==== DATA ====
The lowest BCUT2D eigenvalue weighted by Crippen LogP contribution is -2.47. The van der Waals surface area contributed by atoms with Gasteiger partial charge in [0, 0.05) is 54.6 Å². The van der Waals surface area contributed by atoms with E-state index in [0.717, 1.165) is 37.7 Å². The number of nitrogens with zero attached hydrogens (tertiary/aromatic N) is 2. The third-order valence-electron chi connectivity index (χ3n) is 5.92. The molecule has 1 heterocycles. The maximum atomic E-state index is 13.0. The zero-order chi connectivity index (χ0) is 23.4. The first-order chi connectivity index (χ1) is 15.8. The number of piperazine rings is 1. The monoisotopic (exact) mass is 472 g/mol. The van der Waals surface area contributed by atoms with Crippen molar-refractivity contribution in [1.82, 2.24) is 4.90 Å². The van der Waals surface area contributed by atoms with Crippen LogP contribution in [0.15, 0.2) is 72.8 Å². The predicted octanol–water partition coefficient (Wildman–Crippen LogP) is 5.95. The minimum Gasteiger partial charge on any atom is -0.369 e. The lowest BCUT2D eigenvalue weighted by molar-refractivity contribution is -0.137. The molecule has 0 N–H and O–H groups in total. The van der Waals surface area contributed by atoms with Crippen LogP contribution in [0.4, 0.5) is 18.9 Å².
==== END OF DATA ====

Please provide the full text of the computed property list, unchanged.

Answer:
The lowest BCUT2D eigenvalue weighted by Crippen LogP contribution is -2.47. The van der Waals surface area contributed by atoms with Gasteiger partial charge in [0, 0.05) is 54.6 Å². The van der Waals surface area contributed by atoms with E-state index in [0.717, 1.165) is 37.7 Å². The number of nitrogens with zero attached hydrogens (tertiary/aromatic N) is 2. The third-order valence-electron chi connectivity index (χ3n) is 5.92. The molecule has 1 heterocycles. The maximum atomic E-state index is 13.0. The zero-order chi connectivity index (χ0) is 23.4. The first-order chi connectivity index (χ1) is 15.8. The number of piperazine rings is 1. The monoisotopic (exact) mass is 472 g/mol. The van der Waals surface area contributed by atoms with Crippen molar-refractivity contribution in [1.82, 2.24) is 4.90 Å². The van der Waals surface area contributed by atoms with Crippen LogP contribution in [0.15, 0.2) is 72.8 Å². The predicted octanol–water partition coefficient (Wildman–Crippen LogP) is 5.95. The minimum Gasteiger partial charge on any atom is -0.369 e. The lowest BCUT2D eigenvalue weighted by molar-refractivity contribution is -0.137. The molecule has 0 N–H and O–H groups in total. The van der Waals surface area contributed by atoms with Crippen LogP contribution in [0.4, 0.5) is 18.9 Å².